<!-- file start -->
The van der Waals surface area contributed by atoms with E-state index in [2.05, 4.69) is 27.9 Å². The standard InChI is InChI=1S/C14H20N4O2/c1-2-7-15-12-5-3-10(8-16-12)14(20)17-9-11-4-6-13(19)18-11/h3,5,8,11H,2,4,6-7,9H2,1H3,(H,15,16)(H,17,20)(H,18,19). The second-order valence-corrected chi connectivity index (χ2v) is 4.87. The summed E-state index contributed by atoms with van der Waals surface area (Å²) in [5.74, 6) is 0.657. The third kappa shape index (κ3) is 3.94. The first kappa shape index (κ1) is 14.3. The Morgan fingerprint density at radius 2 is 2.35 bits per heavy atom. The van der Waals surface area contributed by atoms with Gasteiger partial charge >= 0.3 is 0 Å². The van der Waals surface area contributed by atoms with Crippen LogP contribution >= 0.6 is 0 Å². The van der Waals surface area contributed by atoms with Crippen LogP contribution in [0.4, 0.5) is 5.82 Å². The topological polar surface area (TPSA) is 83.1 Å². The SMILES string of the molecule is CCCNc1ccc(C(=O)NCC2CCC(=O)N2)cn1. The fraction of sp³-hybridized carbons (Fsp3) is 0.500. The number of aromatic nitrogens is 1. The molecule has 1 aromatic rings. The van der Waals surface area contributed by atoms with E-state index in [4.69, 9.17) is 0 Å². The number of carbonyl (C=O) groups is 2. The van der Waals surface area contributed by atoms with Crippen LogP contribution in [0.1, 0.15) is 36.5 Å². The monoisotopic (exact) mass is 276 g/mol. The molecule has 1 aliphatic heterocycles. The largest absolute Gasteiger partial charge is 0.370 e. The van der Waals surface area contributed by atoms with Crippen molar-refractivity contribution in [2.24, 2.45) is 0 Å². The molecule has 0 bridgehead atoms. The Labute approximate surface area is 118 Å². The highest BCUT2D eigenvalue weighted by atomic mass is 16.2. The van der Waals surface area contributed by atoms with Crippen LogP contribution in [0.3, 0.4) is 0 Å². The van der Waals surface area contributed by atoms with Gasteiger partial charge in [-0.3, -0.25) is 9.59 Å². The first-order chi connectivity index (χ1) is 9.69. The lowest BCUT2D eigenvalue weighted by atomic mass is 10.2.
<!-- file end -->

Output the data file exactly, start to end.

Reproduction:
The van der Waals surface area contributed by atoms with E-state index in [2.05, 4.69) is 27.9 Å². The standard InChI is InChI=1S/C14H20N4O2/c1-2-7-15-12-5-3-10(8-16-12)14(20)17-9-11-4-6-13(19)18-11/h3,5,8,11H,2,4,6-7,9H2,1H3,(H,15,16)(H,17,20)(H,18,19). The second-order valence-corrected chi connectivity index (χ2v) is 4.87. The summed E-state index contributed by atoms with van der Waals surface area (Å²) in [5.74, 6) is 0.657. The third kappa shape index (κ3) is 3.94. The first kappa shape index (κ1) is 14.3. The Morgan fingerprint density at radius 2 is 2.35 bits per heavy atom. The van der Waals surface area contributed by atoms with Gasteiger partial charge >= 0.3 is 0 Å². The van der Waals surface area contributed by atoms with Crippen LogP contribution >= 0.6 is 0 Å². The van der Waals surface area contributed by atoms with Crippen LogP contribution in [0.4, 0.5) is 5.82 Å². The topological polar surface area (TPSA) is 83.1 Å². The SMILES string of the molecule is CCCNc1ccc(C(=O)NCC2CCC(=O)N2)cn1. The fraction of sp³-hybridized carbons (Fsp3) is 0.500. The number of aromatic nitrogens is 1. The molecule has 1 aromatic rings. The van der Waals surface area contributed by atoms with E-state index in [4.69, 9.17) is 0 Å². The number of carbonyl (C=O) groups is 2. The van der Waals surface area contributed by atoms with Crippen LogP contribution in [0.1, 0.15) is 36.5 Å². The monoisotopic (exact) mass is 276 g/mol. The molecule has 1 aliphatic heterocycles. The largest absolute Gasteiger partial charge is 0.370 e. The van der Waals surface area contributed by atoms with Crippen molar-refractivity contribution in [2.24, 2.45) is 0 Å². The molecule has 0 bridgehead atoms. The Labute approximate surface area is 118 Å². The highest BCUT2D eigenvalue weighted by atomic mass is 16.2. The van der Waals surface area contributed by atoms with Crippen LogP contribution in [0.3, 0.4) is 0 Å². The van der Waals surface area contributed by atoms with Gasteiger partial charge in [-0.3, -0.25) is 9.59 Å². The first-order chi connectivity index (χ1) is 9.69. The lowest BCUT2D eigenvalue weighted by atomic mass is 10.2.